Dent du Geant-Grandes Jorasses traverse

Page Type
Route
Route Type:
Mountaineering
Time Required:
A few days
Difficulty:
D
Rock Difficulty:
5.6 (YDS)
Grade:
VI

Route Quality: 2 Votes

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Dent du Geant-Grandes Jorasses traverse
Created On: Aug 21, 2006
Last Edited On: Aug 22, 2006

Overview

The ridgeline from the Dent du Géant (4013m) to Point Walker (4208m) on the Grandes Jorasses (aka, the Rochefort Ridges-Grandes Jorasses traverse) is a truly spectacular adventure. The route is Number 73 in Gaston Rébuffat's classic "The Mont Blanc Massif: The Hundred Finest Routes." As he rightly puts it: "This is a magnificent, high altitude traverse, on mixed terrain, and taking two days." Richard Goedeke calls just the Grandes Jorasses portion of the traverse, "One of the great classic undertakings in the Alps."

The route falls into two parts. Day One: a fairly easy snow traverse of the Rochefort Ridge--itself one of the more popular outings in the massif, which means you'll have traffic in both directions as climbers generally turn around at the Calotte de Rochefort. The night is spent at the Canzio Bivouac Hut (3818m) in the Col des Grandes Jorasses. Then there's Day Two: wild and super exposed rock climbing with some tricky route finding, leading up to Point Walker.

The traverse tags some dozen summits, most above 4,000 meters, strandling the border between France and Italy, offering fantastic views at every turn.



Getting There

From the Torino Hut follow the track toward the Dent du Geant. After about an hour you should be near the base of a snow slope, where you have a choice. Either scramble up often loose rock on the left, tending right toward the Dent; or, if the snow couloir further up slope to the right is in-shape follow that up to the rock. Another hour or so should put you at the flat spot to the right of the Dent. Those wanting to climb the tooth itself can head to the start of the normal route around the corner to the left. To start the traverse follow the track to the right that leads up to the snow ridge.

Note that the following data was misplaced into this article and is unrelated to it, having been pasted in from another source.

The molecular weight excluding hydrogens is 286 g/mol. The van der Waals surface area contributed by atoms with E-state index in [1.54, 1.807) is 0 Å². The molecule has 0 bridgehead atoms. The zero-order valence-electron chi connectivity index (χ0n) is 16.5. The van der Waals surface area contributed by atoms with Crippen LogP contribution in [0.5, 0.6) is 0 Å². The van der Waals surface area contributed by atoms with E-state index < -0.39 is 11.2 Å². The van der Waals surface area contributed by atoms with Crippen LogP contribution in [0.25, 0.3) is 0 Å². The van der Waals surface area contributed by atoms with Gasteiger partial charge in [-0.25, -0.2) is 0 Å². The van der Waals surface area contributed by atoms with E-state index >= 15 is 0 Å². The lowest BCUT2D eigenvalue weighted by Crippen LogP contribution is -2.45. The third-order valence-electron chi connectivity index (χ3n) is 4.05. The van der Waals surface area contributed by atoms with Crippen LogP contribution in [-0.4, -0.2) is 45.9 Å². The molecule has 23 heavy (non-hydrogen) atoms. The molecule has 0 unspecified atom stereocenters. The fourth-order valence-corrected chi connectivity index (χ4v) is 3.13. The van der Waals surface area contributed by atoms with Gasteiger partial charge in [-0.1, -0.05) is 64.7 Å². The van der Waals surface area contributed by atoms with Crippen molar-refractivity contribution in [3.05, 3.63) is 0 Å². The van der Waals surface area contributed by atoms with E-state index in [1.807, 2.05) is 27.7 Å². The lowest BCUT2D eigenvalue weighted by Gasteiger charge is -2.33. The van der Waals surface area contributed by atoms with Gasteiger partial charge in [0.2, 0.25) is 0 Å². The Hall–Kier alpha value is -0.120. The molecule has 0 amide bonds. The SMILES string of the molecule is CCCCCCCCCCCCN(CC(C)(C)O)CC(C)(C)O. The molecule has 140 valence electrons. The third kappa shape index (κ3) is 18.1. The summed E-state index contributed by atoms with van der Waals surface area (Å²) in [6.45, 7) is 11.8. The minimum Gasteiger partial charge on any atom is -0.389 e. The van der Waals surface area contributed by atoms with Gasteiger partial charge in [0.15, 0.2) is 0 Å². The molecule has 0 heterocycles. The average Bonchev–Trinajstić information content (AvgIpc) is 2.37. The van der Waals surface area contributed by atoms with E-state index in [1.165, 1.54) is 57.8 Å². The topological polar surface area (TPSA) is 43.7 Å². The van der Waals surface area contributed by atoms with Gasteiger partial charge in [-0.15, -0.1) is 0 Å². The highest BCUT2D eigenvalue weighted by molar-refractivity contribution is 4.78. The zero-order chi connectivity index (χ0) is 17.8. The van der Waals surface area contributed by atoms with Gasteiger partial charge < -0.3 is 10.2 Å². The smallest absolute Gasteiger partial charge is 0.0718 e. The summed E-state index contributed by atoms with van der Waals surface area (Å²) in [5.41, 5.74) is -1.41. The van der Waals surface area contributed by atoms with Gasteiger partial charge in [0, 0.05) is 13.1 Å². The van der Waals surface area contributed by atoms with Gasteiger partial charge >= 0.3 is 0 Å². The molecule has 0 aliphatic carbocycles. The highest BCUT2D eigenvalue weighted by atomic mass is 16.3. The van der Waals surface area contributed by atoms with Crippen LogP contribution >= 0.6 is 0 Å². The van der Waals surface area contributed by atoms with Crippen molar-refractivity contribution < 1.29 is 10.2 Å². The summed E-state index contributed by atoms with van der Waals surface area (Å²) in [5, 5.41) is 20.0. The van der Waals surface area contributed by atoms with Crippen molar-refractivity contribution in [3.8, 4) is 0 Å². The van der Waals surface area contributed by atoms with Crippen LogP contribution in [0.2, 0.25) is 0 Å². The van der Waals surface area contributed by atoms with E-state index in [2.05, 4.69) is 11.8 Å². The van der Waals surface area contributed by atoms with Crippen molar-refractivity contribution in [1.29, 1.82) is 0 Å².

If the hut is full (or you just hate it) there are a couple of good spots to bivy on the approach snow slope about 45 minutes away from the Torino. Still, get an alpine start because the crowds pour out of the hut to hit the dent very early.

Route Description

UNDER CONSTRUCTION

The first half of the route is very straightforward: Simply follow the snow ridge to the Calotte de Rochefort and rappel down into the Col des Grandes Jorasses. The bivouac hut has space for eight people and blankets.

The next day you climb up from the col to Point Young (3996 m). Rébuffat's directions are to climb rock on the right side of the couloir splitting the face and bear left to the summit.

MORE DIRECTIONS TK

Descend the Normal Route from Pt. Whymper. Stay to the center of the ridge. There are rap stations in place lower down. Tend right (west) and look for a fixed rope to move onto the glacier. You'll want crampons and an ice axe on before you hit the ice, which is fairly steep high up. Follow the track across the glacier west to the next rock band (Rognon de la Bouteille). Head down that (more rap stations lower) and continue down across the glacier again. Before long you'll hit a faint trail, which leads to the Boccalette hut.

An alternative is to descend the Hirondelles Ridge to either the Gervasutti Hut or the Leschaux Hut.

Essential Gear

Glacier gear, a light rock rack, rope for raps, a helmet (more loose rock than you'd think), food and clothing for a couple of days and foul weather.

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